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"Deadsticking", that is, fishing lures without consciously or deliberately imparting any motion to them can be a successful Bass fishing technique. Strange, but true!

On more than one occasion you must have heard the tale of someone casting out a surface lure, perhaps getting busy with something else or being distracted for longer than usual, only to have the lure just lying there - for all practical purposes, motionless - being slammed by a massive Bass! This not only happens with surface lures, but with lures such as plastic worms just lying on the bottom of the dam. Bass definitely do pick up motionless objects even off the bottom.

Have we been "overdoing" our retrieves in order to impart action to our lures and retrieving just too fast? Perhaps ...

Read how Mike Long caught his personal best Bass of over 20lb (!) after sighting the fish in clear water:

He ... tossed a 6-inch rainbow-trout-pattern Castaic swimbait from a 7-foot rod and said a prayer: "God, let me catch this fish. I'll weigh her, take pictures and let her go."

"I watched her come three or four feet toward it and just kind of stop, then back up," said Long, 35, a Poway, Calif., construction-company project manager renowned for his trophy-bass prowess. "So I left the bait there and backed the boat all the way to the shore."

A waiting game had begun, with Long stationed at the end of 65 feet of 15-pound line at the back of a rental boat ... A half-hour would pass, with Long crouched as low as he could, the line absolutely still and the bruiser bass inching slowly toward the sinking swimbait that had long settled on the lake's floor. Then 45 minutes.

"It took an hour for her to get all the way in," he said. "I made everything calm and quiet, like I wasn't there. The water had been a little choppy for a while, so I could just see her black shadow."

Later the water would glass over, and Long could see the fish "perfectly."

"I tightened up the line and shook the bait once, and I watched her go 45 degrees," he said. "And I shook it a second time, just gave it a pop, and then she went as vertical as she could go and I remember my rod was just going toward the water. And I thought, 'The boat's moving.'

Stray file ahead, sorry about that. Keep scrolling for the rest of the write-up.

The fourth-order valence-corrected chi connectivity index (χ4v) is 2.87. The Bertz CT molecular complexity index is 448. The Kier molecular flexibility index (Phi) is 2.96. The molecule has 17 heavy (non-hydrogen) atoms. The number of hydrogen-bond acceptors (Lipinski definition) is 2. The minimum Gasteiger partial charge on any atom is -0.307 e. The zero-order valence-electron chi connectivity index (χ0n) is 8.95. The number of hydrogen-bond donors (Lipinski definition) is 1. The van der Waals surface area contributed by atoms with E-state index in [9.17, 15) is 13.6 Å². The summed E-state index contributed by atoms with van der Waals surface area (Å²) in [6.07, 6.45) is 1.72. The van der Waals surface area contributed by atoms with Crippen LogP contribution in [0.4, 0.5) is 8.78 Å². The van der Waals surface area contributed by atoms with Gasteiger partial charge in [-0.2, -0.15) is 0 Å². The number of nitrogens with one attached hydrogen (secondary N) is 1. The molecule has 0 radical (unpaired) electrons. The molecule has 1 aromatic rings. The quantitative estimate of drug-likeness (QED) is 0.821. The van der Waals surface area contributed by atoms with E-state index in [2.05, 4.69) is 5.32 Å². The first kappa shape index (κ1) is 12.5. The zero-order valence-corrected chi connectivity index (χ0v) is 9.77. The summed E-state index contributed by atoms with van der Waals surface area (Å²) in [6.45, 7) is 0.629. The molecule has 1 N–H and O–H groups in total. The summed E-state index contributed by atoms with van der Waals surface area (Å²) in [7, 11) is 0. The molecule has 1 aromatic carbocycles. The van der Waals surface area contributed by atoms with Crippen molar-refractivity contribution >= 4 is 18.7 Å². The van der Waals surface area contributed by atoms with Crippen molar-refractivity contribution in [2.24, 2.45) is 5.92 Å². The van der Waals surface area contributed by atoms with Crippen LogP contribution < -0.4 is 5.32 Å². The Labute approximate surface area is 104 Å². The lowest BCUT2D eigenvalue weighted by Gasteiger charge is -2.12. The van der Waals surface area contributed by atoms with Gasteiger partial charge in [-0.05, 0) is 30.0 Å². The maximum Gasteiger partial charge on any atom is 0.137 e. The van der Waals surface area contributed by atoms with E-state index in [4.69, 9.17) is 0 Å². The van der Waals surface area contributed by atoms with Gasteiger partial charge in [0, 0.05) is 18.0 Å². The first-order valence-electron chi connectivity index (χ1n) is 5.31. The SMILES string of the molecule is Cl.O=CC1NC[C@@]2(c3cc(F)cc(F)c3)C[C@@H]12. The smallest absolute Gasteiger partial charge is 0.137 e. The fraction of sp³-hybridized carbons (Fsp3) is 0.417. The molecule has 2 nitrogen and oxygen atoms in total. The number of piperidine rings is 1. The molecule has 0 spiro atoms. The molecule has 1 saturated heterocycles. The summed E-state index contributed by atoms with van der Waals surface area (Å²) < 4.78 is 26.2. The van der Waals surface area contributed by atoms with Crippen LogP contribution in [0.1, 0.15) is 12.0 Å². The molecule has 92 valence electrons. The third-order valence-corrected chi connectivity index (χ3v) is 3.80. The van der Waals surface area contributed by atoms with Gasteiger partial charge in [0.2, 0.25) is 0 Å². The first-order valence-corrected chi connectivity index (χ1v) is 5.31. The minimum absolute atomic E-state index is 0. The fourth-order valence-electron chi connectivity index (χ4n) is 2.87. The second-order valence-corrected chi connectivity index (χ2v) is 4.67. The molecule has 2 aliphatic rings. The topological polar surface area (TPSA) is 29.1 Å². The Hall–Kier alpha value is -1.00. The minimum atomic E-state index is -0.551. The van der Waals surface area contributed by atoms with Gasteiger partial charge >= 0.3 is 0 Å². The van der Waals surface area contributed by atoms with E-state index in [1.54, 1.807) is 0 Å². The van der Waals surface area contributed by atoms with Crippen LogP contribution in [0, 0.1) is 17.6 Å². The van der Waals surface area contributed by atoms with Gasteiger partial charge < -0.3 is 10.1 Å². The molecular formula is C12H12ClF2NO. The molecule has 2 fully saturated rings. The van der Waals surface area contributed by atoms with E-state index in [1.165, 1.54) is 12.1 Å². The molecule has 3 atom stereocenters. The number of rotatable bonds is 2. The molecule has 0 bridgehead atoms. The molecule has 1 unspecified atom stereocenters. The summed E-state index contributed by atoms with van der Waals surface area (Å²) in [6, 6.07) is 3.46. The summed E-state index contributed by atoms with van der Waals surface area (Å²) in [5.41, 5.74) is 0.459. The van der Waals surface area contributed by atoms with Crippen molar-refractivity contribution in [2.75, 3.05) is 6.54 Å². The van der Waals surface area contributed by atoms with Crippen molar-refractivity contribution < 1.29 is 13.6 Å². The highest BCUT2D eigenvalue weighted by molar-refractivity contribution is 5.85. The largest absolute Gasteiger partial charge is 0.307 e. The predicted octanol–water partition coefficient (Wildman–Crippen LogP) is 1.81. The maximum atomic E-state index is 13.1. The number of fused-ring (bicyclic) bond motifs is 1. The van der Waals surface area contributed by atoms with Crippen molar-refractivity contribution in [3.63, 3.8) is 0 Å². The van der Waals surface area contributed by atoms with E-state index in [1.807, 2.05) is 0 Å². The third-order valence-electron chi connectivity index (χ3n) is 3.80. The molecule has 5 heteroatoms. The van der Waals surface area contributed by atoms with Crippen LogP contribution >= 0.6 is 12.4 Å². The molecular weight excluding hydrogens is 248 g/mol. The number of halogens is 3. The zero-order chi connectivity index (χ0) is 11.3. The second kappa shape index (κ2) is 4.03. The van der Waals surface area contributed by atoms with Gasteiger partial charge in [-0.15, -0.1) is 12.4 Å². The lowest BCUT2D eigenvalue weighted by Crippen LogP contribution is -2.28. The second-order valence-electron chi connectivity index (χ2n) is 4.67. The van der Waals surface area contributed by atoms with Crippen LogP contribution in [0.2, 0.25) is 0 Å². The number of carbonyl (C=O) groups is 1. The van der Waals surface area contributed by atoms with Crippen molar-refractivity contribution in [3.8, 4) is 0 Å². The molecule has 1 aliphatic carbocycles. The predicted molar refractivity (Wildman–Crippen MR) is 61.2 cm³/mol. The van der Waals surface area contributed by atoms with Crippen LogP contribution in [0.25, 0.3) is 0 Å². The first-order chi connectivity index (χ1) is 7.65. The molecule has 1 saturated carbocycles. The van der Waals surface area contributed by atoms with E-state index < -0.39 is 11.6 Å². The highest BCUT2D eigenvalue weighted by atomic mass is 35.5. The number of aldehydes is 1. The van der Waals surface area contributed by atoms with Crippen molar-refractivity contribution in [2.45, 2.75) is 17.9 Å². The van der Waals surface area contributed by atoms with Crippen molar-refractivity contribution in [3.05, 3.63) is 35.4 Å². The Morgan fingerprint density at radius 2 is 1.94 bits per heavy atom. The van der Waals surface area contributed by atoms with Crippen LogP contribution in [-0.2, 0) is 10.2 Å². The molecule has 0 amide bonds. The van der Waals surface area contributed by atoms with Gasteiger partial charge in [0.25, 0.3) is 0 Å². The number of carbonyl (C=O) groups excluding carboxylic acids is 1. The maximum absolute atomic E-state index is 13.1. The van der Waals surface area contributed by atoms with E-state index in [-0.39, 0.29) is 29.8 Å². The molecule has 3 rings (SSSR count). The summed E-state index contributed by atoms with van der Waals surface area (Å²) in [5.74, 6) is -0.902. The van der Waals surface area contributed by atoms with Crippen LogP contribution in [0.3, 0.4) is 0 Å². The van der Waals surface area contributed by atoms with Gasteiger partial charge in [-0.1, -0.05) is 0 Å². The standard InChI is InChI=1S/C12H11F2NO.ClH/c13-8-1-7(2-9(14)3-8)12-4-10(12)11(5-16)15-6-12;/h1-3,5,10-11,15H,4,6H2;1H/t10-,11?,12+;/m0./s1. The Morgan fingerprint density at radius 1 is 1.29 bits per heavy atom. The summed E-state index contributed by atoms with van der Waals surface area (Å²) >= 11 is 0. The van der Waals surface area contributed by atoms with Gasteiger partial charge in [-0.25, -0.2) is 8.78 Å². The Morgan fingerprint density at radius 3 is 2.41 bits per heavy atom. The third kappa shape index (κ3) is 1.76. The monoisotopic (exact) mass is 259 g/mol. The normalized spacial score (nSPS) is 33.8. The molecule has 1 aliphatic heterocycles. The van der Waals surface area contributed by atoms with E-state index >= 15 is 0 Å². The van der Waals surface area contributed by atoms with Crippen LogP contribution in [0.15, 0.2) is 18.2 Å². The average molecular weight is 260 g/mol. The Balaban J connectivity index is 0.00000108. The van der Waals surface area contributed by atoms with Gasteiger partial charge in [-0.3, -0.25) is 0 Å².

"Then I realized, 'Oh, man, she's hit it,' and I just swung. I looked out and a saw a flash and I knew I'd hooked her...

Picking up from this report, BassMaster Patrick, a regular visitor to the Big Bass Forum, tried casting out a 6" Castaic Trout swimbait from his anchored boat and just letting the lure lie on the bottom while fishing with another rod and managed to catch Bass on the motionless lure!

"Deadsticking" a lure works - both on the surface and right on the bottom! It may be a successful big Bass technique to include in your repertoire.

Perhaps surface current or ripples will impart minute movements to a surface lure and water current or subtle movement of even an anchored boat will cause some movement to a lure just lying on the bottom. In many cases this is all that is needed to interest a Bass, so hold off on those crazy almost violent retrieves you often see and your catch rate may well improve!

So, what lures can you use for "deadsticking"?

On the Surface, just about any traditional surface lure would work, also floating Rapalas, floating stickbaits and jerkbaits as well as any crankbait which floats at rest (even the big 9" and 12" MS Slammers and Castaic Soft Bait Trouts!).

On the Bottom, try the sinking 6" Castaic Trout Swimbaits, plastic worms (any brand, but I am partial to Berkley Power Worms in 7" and 10" sizes) or jigs with trailers (Zoom Brush Hog or Gene Larew Hoo-Daddy). Perhaps this would be a good time to add some scent you have faith in to your lure of choice ...

An alternative to "deadsticking" if you are not yet ready for such a radical departure from the norm - just slow down your usual retrieve speed and utilise long pauses and twitches inbetween retrieve cycles, or if you are fishing from a boat, switch off that electric trolling motor and just drift for a change of pace ...

Let us know how you do!


*Also check out Dead-Sticking Bass by Steve von Brandt.


Jacques Wolmarans

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